Gastroenterology Diseases

Barrett’s Esophagus

Barrett’s esophagus occurs when the normal tissue lining the esophagus changes to tissue resembling the lower intestinal tract. This damage to the lower esophagus results from repeated exposure to stomach acid, as a result of GERD. Patients may experience symptoms related to GERD. Barrett’s esophagus increases the risk of esophageal carcinoma.

Colon Polyps

Colon Polyps are small clusters of cells that form in the colon lining. Most colon polyps are benign, or non-cancerous, but some can become malignant over time. There is a higher risk of developing colon polyps in patients over 50 years old, that are overweight, are smokers, have poor diets, or have a family history of colon polyps. Colon polyps do not always produce symptoms, so colon screenings are important to discover polyps that may become cancerous. If symptoms do occur they can include rectal bleeding, blood in the stool, constipation, diarrhea, and pain or obstruction of the bowl.

Constipation

Constipation is infrequent or difficult to pass bowel movements. The normal frequency of bowel movements varies by person, but constipation is generally defined as fewer than three movements per week, and if the stool is hard and dry. Other symptoms include straining during passage of stool, rectal blockage, and incomplete evacuation of bowels. Constipation is common, and can usually be fixed by lifestyle changes such as more exercise, fluids, and high-fiber foods.

GERD (Gastroesophageal Reflux Disease)

GERD stands for gastroesophageal reflux disease. GERD is a chronic result of mucosal damage from stomach acid reaching the esophagus. This causes irritation of the esophagus and causes acid reflux and heartburn. GERD is defined as this occurrence at least two times a week, or when it interferes with daily life. Symptoms of GERD include a burning sensation in the chest or throat, chest pain, difficulty swallowing, dry cough, hoarse or sore throat, acid reflux, and a feeling of lump in the throat.

Crohn’s Disease

Crohn’s disease is a type of inflammatory bowel disease (IBD) that may affect any part of the gastrointestinal tract. It causes inflammation of the digestive tract lining, resulting in symptoms which include diarrhea, abdominal pain and cramping, blood in the stool, ulcers, and reduced appetite or weight loss. Crohn’s disease is often diagnoses before the age of 30; risk is increased with a family history, cigarette smoking, and living in urban and industrialized areas.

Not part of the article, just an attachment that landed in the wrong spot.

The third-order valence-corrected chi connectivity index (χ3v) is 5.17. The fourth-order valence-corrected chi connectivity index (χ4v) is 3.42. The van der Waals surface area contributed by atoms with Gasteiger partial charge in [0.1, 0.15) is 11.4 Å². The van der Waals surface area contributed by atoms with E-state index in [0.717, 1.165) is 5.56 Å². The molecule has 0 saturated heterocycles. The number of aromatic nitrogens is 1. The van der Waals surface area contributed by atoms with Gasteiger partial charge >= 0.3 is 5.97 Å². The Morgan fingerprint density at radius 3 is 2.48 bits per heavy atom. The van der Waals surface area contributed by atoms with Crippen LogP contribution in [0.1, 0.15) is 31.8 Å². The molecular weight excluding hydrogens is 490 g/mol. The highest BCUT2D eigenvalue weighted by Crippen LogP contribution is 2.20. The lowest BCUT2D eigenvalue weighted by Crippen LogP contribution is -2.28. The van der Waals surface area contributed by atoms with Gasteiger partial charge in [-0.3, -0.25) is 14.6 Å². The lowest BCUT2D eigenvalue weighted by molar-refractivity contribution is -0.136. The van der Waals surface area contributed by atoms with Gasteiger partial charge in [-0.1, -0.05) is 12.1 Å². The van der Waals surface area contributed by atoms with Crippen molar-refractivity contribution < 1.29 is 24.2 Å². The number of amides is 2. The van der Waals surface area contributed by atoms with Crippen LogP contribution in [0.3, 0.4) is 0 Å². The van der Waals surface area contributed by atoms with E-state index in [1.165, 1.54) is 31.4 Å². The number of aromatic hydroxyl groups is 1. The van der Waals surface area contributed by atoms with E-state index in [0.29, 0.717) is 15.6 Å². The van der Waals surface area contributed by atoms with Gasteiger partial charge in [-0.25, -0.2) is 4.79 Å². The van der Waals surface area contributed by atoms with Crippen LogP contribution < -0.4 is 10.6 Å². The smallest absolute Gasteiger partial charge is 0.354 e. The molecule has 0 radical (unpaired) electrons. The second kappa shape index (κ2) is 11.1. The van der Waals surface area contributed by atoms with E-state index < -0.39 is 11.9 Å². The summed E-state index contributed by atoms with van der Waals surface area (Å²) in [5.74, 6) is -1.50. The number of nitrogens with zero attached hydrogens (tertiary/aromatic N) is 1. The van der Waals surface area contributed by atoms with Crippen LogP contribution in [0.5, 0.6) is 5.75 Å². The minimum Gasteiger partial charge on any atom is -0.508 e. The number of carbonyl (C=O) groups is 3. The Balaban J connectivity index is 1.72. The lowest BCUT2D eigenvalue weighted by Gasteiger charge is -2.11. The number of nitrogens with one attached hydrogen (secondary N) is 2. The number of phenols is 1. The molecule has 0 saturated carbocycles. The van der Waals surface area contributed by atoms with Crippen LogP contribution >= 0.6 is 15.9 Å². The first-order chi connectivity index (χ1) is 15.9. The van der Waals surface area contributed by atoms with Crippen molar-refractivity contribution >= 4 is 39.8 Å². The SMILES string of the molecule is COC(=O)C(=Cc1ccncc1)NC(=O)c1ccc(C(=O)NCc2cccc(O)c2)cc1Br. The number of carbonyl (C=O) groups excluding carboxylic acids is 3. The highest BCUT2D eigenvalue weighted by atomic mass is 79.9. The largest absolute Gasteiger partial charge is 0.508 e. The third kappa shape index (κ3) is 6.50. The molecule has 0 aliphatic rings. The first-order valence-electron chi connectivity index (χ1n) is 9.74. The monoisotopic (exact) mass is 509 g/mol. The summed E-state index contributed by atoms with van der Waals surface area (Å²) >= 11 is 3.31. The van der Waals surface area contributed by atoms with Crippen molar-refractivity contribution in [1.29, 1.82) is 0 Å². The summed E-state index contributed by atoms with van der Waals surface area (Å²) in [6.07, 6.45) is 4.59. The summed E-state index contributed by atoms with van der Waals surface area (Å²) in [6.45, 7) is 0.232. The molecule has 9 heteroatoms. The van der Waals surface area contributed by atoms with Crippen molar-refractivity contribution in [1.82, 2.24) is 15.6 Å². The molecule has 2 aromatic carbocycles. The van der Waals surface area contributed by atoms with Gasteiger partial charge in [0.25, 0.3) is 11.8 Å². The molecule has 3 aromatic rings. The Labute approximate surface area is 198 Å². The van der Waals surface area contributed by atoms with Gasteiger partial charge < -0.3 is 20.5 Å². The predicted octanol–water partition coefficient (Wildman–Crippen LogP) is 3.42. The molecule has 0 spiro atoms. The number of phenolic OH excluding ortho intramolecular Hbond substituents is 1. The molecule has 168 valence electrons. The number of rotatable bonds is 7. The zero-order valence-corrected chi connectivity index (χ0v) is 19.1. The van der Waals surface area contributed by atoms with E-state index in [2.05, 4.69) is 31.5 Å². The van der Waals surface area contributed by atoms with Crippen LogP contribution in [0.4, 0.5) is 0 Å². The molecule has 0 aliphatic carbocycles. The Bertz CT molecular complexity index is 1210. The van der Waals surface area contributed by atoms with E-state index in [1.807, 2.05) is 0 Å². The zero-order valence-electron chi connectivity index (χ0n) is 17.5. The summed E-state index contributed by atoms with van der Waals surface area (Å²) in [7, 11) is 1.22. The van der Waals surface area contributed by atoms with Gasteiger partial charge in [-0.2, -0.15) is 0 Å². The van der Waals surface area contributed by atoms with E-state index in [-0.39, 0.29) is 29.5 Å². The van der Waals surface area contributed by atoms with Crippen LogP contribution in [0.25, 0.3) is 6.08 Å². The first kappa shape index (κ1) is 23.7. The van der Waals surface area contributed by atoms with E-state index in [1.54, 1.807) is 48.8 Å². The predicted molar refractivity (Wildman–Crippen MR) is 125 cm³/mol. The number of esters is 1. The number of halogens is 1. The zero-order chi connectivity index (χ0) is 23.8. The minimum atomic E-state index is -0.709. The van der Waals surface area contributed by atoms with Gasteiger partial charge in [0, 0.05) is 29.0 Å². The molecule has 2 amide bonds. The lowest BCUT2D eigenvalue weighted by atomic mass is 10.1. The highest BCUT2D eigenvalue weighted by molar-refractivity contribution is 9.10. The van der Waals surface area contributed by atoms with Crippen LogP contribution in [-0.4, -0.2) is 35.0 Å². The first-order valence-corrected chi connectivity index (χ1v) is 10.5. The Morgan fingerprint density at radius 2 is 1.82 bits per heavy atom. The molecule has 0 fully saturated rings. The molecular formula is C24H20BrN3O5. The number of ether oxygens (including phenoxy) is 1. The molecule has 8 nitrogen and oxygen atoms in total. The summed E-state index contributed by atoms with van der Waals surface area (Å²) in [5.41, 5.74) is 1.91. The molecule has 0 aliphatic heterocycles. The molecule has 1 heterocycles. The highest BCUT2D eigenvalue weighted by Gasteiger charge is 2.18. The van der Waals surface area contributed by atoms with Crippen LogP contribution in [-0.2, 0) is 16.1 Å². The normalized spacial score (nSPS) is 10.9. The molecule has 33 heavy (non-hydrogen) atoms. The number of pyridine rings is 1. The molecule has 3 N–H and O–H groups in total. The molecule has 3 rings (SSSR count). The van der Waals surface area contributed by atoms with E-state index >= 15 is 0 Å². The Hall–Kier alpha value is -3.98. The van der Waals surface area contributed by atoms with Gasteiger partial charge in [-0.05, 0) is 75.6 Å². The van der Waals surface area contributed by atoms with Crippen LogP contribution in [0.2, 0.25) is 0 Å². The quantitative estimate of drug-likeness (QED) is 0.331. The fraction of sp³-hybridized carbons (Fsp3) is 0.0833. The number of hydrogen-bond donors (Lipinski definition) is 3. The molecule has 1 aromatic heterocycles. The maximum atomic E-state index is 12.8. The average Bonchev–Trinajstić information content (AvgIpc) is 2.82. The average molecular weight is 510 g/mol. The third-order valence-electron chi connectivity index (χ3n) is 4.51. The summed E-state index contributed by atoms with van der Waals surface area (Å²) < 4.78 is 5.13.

Diverticulitis

Diverticulitis is a condition in which outpockets known as diverticula occur in the lining of the colon, and become inflamed or infected. It is unclear how diverticula become inflamed or infected but it may be due to weakness of the diverticula wall, trapped fecal matter, or obstruction which reduces blood supply. Symptoms include sudden or sever pain in the lower left abdomen, abdominal pain, change in bowel habits, abdominal tenderness, constipation, diarrhea, rectal bleeding, bloating, nausea and vomiting, and fever.

Lynch Syndrome

Lynch Syndrome, also known as hereditary nonpolyposis colorectal cancer (HNPCC) is a hereditary syndrome which increases the risk of colon and other cancers because of inherited mutations which impair DNA mismatch repair. Symptoms include colon cancer occurring before the age of 50, family history of colon cancer, endometrial cancer, or other related cancers such as kidney, stomach, small intestine, liver, and ovarian cancer.

Helicobacter Pylori

Helicobacter pylori, also known as H. pylori, is a type of bacteria that infects the stomach. It is often contracted during childhood, and can be treated with antibiotics. H. pylori is present in about 50% of the world’s population, but rarely causes symptoms. Symptoms may include abdominal ache or burning, nausea, vomiting, bloating, weight loss, and frequent burping. H. pylori can cause stomach lining damage or irritation, and is responsible for increased risk of peptic ulcers, stomach lining inflammation, and stomach cancer.

Hemorrhoids

Hemorrhoids are inflamed or swollen veins of the anal canal, also called piles. They may result due to increased pressure during pregnancy, straining during bowel movements, sitting for long periods of time on the toilet, obesity, anal intercourse, chronic diarrhea or constipation, and a low-fiber diet. The risk of hemorrhoids increases with age. Symptoms include painless bleeding during bowel movements, itching or irritation in the anal region, anal swelling, a lump near the anus, fecal leaking, and pain or discomfort. Hemorrhoids are treated in a variety of ways, from simple life style changes to medication or surgery.

Irritable Bowel Syndrome (IBS)

Irritable bowel syndrome (IBS) is a common disorder of the large intestine, or colon. IBS may cause abdominal pain or cramping, gas, bloating, diarrhea or constipation, or mucus in the stool. It can be treated a variety of ways, including fiber supplements, eliminating high-gas foods, avoiding problem foods, eating smaller meals, drinking plenty of fluids, and exercising regularly.

Celiac (Sprue) Disease

Celiac disease, often called celiac sprue, is an immune reaction to eating gluten. The reaction of gluten causes inflammation of the small intestine and damage to the villi, which are responsible for the absorption of important nutrients. While some patients experience no symptoms, they can include diarrhea, weight loss, constipation, anemia, loss of bone density, itchy or blistery skin rash, headaches, fatigue, nervous system injury, joint pain, reduced functioning of the spleen, acid reflux, and heartburn. Treatment includes a gluten-free diet, which means cutting out wheat, barley, bulgur, durum, farina, graham flour, malt, rye, semolina, spelt, and triticale. It may be helpful to see a dietician.